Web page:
The issue of fake drugs has been a global health challenge for a long time.
Fake drugs can be found in illegal street markets, via unregulated websites through to pharmacies, clinics, and hospitals. According to WHO, an estimated 1 in 10 medical products in low and middle-income countries is substandard or falsified.
- Fake drugs are deceitful, illegal and dangerous.
- Fake drugs put patients at risk of further illness, disability or even death.
- Fake drugs harm, not heal.
- Fake drugs put the health of whole communities in danger by exposing them to greater drug resistance.
In this article, I present to you 5 simple ways to reduce the possibility of buying fake drugs.
For the sake of clarity, in the context of this write-up, I use the term fake drugs as an encompassing word for counterfeit, falsified, substandard and even expired medicines.
Counterfeits are drugs that have been falsely labeled regarding their identity and/or origin to deliberately fool consumers.
Strictly speaking, expired medicines are not fake drugs in terms of definition. But I included them because like counterfeit or substandard drugs, people are sometimes deceived to buying expired medicines because the seller doesn’t want to incur some loss. And this illegal act endangers the life of the users.
Here are 5 simple ways to limit your chances of buying fake drugs
1. Purchase your drugs from a registered pharmacy. Not from drug hawkers on the street or inside a bus. If you are in a rural area, get your medicines from a registered patent medicines vendor. But if there’s a pharmacy in that area, ensure you get all your medicines from the pharmacy, no matter the distance it would take.
2. Whenever you visit a pharmacy or hospital, make sure a pharmacist verifies every drug you go away with.
Even if you come to buy an OTC medicine or supplement and you are attended to by a sales personnel, take whatever you are given to the pharmacist. Let the pharmacist verify it before you leave the premises.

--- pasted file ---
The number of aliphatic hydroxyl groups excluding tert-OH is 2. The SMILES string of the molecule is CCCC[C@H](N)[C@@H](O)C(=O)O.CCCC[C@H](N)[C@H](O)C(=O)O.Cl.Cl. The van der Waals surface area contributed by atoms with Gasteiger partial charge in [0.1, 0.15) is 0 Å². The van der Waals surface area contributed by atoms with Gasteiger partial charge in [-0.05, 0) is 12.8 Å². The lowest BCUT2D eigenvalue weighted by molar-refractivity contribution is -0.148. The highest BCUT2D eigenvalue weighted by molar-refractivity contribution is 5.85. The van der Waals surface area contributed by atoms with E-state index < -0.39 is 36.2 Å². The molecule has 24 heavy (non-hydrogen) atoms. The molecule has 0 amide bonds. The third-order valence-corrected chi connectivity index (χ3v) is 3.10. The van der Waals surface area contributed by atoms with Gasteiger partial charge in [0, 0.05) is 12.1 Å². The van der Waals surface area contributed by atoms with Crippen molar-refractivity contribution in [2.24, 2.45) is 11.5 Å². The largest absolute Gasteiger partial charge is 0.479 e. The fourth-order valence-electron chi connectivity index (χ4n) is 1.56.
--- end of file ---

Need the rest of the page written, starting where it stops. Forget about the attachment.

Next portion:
3. Always check the label of your medicines. On the label, check for the name and expiry date of the medicines. Don’t buy expired drugs. Examine if the details on the outer package are the same as those on the inner package or leaflets.
If the tablets or capsules are not properly packaged and labeled with the necessary information, don’t collect them even if you are in a hospital or pharmacy. It is your right to know whatever drugs you are given.
4. Inspect the package if the medicine is registered and approved for safety, quality, and effectiveness.
In Nigeria, this means checking for NAFDAC number. In Australia, this means checking for AUST R or AUST L number. In South Africa, this means checking if it’s registered by the MCC or SAHPRA.
5. Lastly, before using a drug check if there’s anything unusual about it.
For instance, are there spelling or grammatical errors on the package? Are the tablets broken? Do the syrups or suspensions have different colors? Are there contaminants such as dirt or hair strands on the drugs? After shaking the suspension several times, did the solid particles remain stuck at the bottom? Is the protective seal open? If it’s a medicine you use on a regular basis, is there anything strange about the color, taste, smell, or package?
If there’s something strange about your medicine, don’t use it.
Now imagine that every drug you use is obtained from a registered pharmacy or hospital and was verified by a pharmacist; and before leaving the premises you scrutinized the label to ensure it was registered and unexpired; and you examined the package and the drug itself (tablets, capsules or syrups) to see if there’s anything unusual about it.
You would have greatly minimized the possibility of buying a fake drug.
The World Health Organization, pharmaceutical industries, and national drug regulatory agencies are doing a lot to fight fake drugs. Let’s also be alert and take conscious steps in the fight of fake medical products.
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